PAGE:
Things Magazine (which, by any measure, has been a fantastic blog for nigh a decade) recently mused on image-curation blogs and the coming demise of the ‘thing’. I’ve read the post several times–Things posts demand as much–and while the concept is compelling, I’m not sure I agree.
Things takes to task the continuous nature of websites that focus on visual presentation. To them, the individual item is losing its individuality: “There is no space for contemplation, just clicking, scrolling and flicking. This leaves the solitary object somewhat adrift, only embodying meaning when it is juxtaposed or collated or slotted into a larger collection.”
Certainly, the web lends itself to curation, and good curators stand out. Witness the collections of news links on Drudge; the photography saturation of The Big Picture or the Ai-designed Air America; and the linklog happiness of old-school blogs like waxy.org. It’s a presentation style that Things acknowledges works well, even for them.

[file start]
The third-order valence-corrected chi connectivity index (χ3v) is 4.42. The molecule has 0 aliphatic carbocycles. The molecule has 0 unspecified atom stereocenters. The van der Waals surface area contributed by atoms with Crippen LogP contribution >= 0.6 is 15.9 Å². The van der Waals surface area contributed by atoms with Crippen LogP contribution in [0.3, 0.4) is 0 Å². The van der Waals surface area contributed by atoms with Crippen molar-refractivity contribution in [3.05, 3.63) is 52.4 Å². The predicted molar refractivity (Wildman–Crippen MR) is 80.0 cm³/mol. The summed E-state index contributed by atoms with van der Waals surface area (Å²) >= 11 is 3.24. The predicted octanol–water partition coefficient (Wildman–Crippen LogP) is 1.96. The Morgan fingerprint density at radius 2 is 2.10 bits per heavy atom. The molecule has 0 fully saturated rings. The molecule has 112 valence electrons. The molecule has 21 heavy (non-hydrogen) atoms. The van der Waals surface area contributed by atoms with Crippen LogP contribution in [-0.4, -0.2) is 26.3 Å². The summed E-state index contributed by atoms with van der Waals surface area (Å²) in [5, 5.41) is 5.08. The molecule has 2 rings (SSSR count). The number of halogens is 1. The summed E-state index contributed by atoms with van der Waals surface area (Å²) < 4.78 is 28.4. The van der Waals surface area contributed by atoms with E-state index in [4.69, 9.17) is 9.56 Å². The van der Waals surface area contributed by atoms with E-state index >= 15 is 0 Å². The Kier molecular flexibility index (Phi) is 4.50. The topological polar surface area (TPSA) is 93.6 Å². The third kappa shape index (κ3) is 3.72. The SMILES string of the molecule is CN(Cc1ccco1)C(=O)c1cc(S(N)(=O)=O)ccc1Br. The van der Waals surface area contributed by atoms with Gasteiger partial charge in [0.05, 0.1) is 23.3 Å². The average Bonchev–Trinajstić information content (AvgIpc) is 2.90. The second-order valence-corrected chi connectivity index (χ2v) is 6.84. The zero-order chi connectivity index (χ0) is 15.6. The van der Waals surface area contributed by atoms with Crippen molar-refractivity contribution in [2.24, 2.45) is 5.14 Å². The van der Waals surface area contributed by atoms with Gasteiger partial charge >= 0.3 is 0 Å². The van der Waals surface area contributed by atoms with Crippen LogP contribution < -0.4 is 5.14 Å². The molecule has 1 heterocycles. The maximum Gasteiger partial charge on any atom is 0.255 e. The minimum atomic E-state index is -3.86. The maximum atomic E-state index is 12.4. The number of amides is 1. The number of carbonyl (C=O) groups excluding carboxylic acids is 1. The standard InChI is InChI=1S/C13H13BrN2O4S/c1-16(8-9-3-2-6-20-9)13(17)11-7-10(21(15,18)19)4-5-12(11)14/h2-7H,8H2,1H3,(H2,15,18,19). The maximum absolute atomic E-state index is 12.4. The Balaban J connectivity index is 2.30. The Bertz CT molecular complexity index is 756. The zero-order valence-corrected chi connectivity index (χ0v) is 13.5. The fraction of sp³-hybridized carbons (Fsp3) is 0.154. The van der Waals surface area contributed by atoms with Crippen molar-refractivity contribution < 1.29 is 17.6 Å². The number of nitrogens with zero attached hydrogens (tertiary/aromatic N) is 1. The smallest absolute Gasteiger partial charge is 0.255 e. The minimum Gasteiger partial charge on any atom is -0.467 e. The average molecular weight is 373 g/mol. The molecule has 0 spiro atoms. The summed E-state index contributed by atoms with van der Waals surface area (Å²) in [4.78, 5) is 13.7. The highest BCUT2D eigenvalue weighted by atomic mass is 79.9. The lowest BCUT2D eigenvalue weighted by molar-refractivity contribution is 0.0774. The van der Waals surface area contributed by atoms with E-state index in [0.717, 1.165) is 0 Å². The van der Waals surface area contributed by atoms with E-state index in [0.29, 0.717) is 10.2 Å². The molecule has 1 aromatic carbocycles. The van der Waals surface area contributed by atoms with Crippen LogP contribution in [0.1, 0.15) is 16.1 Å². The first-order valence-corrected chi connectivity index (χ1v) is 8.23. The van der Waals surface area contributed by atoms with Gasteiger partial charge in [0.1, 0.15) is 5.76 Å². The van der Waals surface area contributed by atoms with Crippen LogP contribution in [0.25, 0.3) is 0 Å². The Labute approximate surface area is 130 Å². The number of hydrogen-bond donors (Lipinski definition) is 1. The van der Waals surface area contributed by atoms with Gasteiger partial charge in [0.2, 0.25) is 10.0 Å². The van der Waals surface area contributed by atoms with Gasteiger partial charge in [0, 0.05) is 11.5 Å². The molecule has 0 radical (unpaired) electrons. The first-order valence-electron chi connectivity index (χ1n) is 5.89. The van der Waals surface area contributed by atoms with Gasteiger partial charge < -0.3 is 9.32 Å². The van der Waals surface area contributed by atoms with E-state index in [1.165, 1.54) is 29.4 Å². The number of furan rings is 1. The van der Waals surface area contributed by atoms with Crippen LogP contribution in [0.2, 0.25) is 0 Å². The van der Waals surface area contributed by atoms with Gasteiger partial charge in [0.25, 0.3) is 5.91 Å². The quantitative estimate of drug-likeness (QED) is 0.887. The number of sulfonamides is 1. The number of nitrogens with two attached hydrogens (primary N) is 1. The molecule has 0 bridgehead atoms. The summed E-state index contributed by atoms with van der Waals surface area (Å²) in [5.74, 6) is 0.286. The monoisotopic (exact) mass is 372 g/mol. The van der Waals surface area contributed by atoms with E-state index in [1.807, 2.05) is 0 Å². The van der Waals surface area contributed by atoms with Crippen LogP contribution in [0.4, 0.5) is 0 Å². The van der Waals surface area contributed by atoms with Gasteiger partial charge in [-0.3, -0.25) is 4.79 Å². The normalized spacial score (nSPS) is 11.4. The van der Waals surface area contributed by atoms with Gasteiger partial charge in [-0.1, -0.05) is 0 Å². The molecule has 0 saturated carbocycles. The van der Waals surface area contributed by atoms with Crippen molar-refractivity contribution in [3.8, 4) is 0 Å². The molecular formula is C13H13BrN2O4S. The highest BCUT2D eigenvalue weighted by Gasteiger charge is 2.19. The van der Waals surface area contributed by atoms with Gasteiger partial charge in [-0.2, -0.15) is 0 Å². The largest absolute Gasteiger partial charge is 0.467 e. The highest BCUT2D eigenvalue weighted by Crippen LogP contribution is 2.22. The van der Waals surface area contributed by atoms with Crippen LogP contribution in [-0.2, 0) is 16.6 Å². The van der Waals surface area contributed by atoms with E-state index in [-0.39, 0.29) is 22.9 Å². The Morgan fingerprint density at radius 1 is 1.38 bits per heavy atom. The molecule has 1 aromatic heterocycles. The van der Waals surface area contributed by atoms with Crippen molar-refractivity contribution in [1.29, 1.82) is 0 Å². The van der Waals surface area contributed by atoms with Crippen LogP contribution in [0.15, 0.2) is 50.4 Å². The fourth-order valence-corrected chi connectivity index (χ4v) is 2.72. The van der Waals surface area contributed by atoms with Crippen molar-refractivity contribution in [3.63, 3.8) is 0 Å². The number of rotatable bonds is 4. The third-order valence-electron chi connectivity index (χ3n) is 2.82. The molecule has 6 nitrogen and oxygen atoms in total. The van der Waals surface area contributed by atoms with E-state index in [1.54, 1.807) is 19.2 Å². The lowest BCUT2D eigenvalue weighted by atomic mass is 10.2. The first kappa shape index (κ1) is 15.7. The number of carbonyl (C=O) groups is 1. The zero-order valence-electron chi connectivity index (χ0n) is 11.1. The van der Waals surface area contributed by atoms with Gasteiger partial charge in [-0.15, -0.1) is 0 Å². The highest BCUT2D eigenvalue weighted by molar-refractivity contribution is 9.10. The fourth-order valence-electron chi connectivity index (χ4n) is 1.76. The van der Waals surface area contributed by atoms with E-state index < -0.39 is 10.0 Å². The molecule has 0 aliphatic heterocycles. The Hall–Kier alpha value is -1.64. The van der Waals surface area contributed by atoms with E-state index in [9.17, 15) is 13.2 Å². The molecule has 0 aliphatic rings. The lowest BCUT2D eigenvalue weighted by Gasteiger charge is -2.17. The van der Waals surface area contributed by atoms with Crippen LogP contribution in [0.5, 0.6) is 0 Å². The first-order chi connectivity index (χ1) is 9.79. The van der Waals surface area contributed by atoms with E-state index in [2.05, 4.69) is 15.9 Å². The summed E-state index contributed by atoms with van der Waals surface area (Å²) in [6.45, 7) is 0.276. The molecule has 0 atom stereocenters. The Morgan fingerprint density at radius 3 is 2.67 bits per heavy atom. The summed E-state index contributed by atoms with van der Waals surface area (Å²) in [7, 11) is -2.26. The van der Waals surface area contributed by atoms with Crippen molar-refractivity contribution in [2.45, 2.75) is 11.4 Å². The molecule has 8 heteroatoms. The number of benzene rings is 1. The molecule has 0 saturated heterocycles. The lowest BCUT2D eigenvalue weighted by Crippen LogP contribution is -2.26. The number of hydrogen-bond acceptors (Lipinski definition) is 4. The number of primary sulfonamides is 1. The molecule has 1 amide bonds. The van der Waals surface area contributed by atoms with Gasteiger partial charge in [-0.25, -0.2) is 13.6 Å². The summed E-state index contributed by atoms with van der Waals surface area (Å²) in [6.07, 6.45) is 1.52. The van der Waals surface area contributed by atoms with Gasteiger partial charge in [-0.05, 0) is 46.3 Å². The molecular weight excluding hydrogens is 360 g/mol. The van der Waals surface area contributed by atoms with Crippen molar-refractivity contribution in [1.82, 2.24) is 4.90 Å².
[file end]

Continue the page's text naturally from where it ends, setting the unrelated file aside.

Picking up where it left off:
Where Things gets upset is in the loss of isolation. Because unlike, say, an art gallery, a visual blog or tumblr feed lacks the space constraints that force tight curating and clever presentation. Art on a wall gets both its own white space and a finite amount of visual competition. Visitors know the show has n number of items, and that each one is there for a reason, and that they should spend an accordant amount of time on each piece.
Meanwhile, viewers of a visually oriented blog are disinclined to pause, because there’s always more, always another item behind the link, waiting for exploration. And with the invitation to sprawl–and to publish frequently; for frequent posts generate traffic–the curation can be more about inclusion than selection.
Still, I don’t think the synopsis that “the ‘thing’ is in danger of imminent extinction” is accurate. People will always pause to explore and enjoy that which is worth exploring and enjoying. The difficulty lies in quantity and curating. The blogs that get this will continue to thrive, and the items within them will find the audiences they deserve.